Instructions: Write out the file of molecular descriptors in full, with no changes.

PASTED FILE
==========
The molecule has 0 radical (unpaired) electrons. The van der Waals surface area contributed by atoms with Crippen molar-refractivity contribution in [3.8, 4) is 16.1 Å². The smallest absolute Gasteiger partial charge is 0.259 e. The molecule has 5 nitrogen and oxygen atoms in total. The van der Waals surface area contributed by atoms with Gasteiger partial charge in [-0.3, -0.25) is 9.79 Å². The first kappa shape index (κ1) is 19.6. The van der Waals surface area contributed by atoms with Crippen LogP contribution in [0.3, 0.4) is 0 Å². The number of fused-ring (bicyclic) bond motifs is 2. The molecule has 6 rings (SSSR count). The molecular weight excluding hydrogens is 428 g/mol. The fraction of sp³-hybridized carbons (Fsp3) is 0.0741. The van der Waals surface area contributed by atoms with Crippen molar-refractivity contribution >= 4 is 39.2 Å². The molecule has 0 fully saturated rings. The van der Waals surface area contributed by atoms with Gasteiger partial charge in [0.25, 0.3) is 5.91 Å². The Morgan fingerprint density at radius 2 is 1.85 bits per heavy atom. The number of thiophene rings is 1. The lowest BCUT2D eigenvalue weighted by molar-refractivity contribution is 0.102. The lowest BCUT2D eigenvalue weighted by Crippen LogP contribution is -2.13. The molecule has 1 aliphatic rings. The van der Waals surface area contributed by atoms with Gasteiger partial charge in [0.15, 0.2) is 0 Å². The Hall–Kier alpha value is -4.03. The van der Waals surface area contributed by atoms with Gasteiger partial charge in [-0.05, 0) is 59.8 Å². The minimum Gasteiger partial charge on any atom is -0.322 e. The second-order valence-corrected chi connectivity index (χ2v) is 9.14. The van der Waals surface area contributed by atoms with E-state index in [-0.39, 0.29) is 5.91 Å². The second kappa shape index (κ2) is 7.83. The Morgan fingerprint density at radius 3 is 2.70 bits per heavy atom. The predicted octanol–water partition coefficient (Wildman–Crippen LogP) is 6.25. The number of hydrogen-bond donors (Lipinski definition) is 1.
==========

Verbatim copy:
The molecule has 0 radical (unpaired) electrons. The van der Waals surface area contributed by atoms with Crippen molar-refractivity contribution in [3.8, 4) is 16.1 Å². The smallest absolute Gasteiger partial charge is 0.259 e. The molecule has 5 nitrogen and oxygen atoms in total. The van der Waals surface area contributed by atoms with Gasteiger partial charge in [-0.3, -0.25) is 9.79 Å². The first kappa shape index (κ1) is 19.6. The van der Waals surface area contributed by atoms with Crippen LogP contribution in [0.3, 0.4) is 0 Å². The number of fused-ring (bicyclic) bond motifs is 2. The molecule has 6 rings (SSSR count). The molecular weight excluding hydrogens is 428 g/mol. The fraction of sp³-hybridized carbons (Fsp3) is 0.0741. The van der Waals surface area contributed by atoms with Crippen molar-refractivity contribution >= 4 is 39.2 Å². The molecule has 0 fully saturated rings. The van der Waals surface area contributed by atoms with Gasteiger partial charge in [0.25, 0.3) is 5.91 Å². The Morgan fingerprint density at radius 2 is 1.85 bits per heavy atom. The number of thiophene rings is 1. The lowest BCUT2D eigenvalue weighted by molar-refractivity contribution is 0.102. The lowest BCUT2D eigenvalue weighted by Crippen LogP contribution is -2.13. The molecule has 1 aliphatic rings. The van der Waals surface area contributed by atoms with Gasteiger partial charge in [0.15, 0.2) is 0 Å². The Hall–Kier alpha value is -4.03. The van der Waals surface area contributed by atoms with Gasteiger partial charge in [-0.05, 0) is 59.8 Å². The minimum Gasteiger partial charge on any atom is -0.322 e. The second-order valence-corrected chi connectivity index (χ2v) is 9.14. The van der Waals surface area contributed by atoms with E-state index in [-0.39, 0.29) is 5.91 Å². The second kappa shape index (κ2) is 7.83. The Morgan fingerprint density at radius 3 is 2.70 bits per heavy atom. The predicted octanol–water partition coefficient (Wildman–Crippen LogP) is 6.25. The number of hydrogen-bond donors (Lipinski definition) is 1.